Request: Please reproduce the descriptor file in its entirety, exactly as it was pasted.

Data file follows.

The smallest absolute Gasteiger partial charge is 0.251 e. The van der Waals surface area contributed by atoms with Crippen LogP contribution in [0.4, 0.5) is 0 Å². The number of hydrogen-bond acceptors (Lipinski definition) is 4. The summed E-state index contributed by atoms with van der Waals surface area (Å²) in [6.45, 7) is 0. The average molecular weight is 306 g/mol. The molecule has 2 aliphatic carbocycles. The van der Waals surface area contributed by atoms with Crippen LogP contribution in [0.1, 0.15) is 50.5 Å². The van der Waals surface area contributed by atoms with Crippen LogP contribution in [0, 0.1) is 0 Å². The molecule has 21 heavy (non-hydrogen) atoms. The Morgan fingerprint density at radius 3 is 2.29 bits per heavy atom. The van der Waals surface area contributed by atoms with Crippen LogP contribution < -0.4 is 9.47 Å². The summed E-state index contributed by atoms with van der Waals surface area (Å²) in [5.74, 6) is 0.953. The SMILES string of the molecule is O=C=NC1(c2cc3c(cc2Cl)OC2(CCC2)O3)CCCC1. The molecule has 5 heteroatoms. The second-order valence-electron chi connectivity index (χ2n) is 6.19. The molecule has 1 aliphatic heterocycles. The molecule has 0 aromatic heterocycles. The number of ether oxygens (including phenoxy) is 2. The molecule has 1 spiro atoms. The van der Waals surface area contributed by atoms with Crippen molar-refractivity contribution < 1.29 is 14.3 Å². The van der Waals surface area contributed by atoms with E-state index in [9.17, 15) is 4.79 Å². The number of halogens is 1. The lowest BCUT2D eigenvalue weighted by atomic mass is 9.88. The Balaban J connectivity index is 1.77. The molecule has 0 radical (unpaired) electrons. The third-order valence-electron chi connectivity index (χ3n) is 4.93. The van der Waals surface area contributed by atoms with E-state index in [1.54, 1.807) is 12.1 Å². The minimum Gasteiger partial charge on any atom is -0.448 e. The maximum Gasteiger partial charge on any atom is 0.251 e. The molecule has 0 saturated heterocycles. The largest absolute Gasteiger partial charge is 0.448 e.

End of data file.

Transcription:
The smallest absolute Gasteiger partial charge is 0.251 e. The van der Waals surface area contributed by atoms with Crippen LogP contribution in [0.4, 0.5) is 0 Å². The number of hydrogen-bond acceptors (Lipinski definition) is 4. The summed E-state index contributed by atoms with van der Waals surface area (Å²) in [6.45, 7) is 0. The average molecular weight is 306 g/mol. The molecule has 2 aliphatic carbocycles. The van der Waals surface area contributed by atoms with Crippen LogP contribution in [0.1, 0.15) is 50.5 Å². The van der Waals surface area contributed by atoms with Crippen LogP contribution in [0, 0.1) is 0 Å². The molecule has 21 heavy (non-hydrogen) atoms. The Morgan fingerprint density at radius 3 is 2.29 bits per heavy atom. The van der Waals surface area contributed by atoms with Crippen LogP contribution < -0.4 is 9.47 Å². The summed E-state index contributed by atoms with van der Waals surface area (Å²) in [5.74, 6) is 0.953. The SMILES string of the molecule is O=C=NC1(c2cc3c(cc2Cl)OC2(CCC2)O3)CCCC1. The molecule has 5 heteroatoms. The second-order valence-electron chi connectivity index (χ2n) is 6.19. The molecule has 1 aliphatic heterocycles. The molecule has 0 aromatic heterocycles. The number of ether oxygens (including phenoxy) is 2. The molecule has 1 spiro atoms. The van der Waals surface area contributed by atoms with Crippen molar-refractivity contribution < 1.29 is 14.3 Å². The van der Waals surface area contributed by atoms with E-state index in [9.17, 15) is 4.79 Å². The number of halogens is 1. The lowest BCUT2D eigenvalue weighted by atomic mass is 9.88. The Balaban J connectivity index is 1.77. The molecule has 0 radical (unpaired) electrons. The third-order valence-electron chi connectivity index (χ3n) is 4.93. The van der Waals surface area contributed by atoms with E-state index in [1.54, 1.807) is 12.1 Å². The minimum Gasteiger partial charge on any atom is -0.448 e. The maximum Gasteiger partial charge on any atom is 0.251 e. The molecule has 0 saturated heterocycles. The largest absolute Gasteiger partial charge is 0.448 e.